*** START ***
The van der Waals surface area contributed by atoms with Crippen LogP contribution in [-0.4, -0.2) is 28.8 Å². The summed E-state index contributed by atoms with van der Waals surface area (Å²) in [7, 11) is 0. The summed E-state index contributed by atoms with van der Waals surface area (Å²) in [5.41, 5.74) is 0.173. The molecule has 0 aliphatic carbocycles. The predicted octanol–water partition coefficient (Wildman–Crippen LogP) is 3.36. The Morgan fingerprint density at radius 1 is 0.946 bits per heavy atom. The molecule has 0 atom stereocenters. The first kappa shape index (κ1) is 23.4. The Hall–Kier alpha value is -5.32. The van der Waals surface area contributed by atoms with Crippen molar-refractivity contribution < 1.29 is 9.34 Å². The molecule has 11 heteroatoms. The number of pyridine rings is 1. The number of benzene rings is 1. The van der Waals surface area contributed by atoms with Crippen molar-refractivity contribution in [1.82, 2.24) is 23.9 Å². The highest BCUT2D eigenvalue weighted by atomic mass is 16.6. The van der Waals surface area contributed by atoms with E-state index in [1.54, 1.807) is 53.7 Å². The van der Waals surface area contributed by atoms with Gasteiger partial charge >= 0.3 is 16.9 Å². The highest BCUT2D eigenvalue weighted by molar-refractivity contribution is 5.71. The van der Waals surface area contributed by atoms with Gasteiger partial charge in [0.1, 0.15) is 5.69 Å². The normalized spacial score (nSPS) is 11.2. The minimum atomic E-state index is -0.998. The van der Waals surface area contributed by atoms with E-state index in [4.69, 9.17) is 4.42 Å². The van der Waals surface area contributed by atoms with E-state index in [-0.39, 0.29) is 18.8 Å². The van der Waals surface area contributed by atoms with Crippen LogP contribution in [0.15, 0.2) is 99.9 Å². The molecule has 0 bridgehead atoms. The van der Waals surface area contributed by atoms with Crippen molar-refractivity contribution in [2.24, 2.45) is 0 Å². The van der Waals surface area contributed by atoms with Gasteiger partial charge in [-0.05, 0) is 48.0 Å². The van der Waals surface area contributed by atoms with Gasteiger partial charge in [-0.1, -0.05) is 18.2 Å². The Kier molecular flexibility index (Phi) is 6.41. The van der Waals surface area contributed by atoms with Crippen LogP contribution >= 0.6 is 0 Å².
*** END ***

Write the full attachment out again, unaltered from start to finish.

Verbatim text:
The van der Waals surface area contributed by atoms with Crippen LogP contribution in [-0.4, -0.2) is 28.8 Å². The summed E-state index contributed by atoms with van der Waals surface area (Å²) in [7, 11) is 0. The summed E-state index contributed by atoms with van der Waals surface area (Å²) in [5.41, 5.74) is 0.173. The molecule has 0 aliphatic carbocycles. The predicted octanol–water partition coefficient (Wildman–Crippen LogP) is 3.36. The Morgan fingerprint density at radius 1 is 0.946 bits per heavy atom. The molecule has 0 atom stereocenters. The first kappa shape index (κ1) is 23.4. The Hall–Kier alpha value is -5.32. The van der Waals surface area contributed by atoms with Crippen molar-refractivity contribution < 1.29 is 9.34 Å². The molecule has 11 heteroatoms. The number of pyridine rings is 1. The number of benzene rings is 1. The van der Waals surface area contributed by atoms with Crippen molar-refractivity contribution in [1.82, 2.24) is 23.9 Å². The highest BCUT2D eigenvalue weighted by atomic mass is 16.6. The van der Waals surface area contributed by atoms with E-state index in [1.54, 1.807) is 53.7 Å². The van der Waals surface area contributed by atoms with Gasteiger partial charge >= 0.3 is 16.9 Å². The highest BCUT2D eigenvalue weighted by molar-refractivity contribution is 5.71. The van der Waals surface area contributed by atoms with Gasteiger partial charge in [0.1, 0.15) is 5.69 Å². The normalized spacial score (nSPS) is 11.2. The minimum atomic E-state index is -0.998. The van der Waals surface area contributed by atoms with E-state index in [4.69, 9.17) is 4.42 Å². The van der Waals surface area contributed by atoms with E-state index in [-0.39, 0.29) is 18.8 Å². The van der Waals surface area contributed by atoms with Crippen LogP contribution in [0.15, 0.2) is 99.9 Å². The molecule has 0 bridgehead atoms. The van der Waals surface area contributed by atoms with Crippen molar-refractivity contribution in [2.24, 2.45) is 0 Å². The van der Waals surface area contributed by atoms with Gasteiger partial charge in [-0.05, 0) is 48.0 Å². The van der Waals surface area contributed by atoms with Gasteiger partial charge in [-0.1, -0.05) is 18.2 Å². The Kier molecular flexibility index (Phi) is 6.41. The van der Waals surface area contributed by atoms with Crippen LogP contribution >= 0.6 is 0 Å².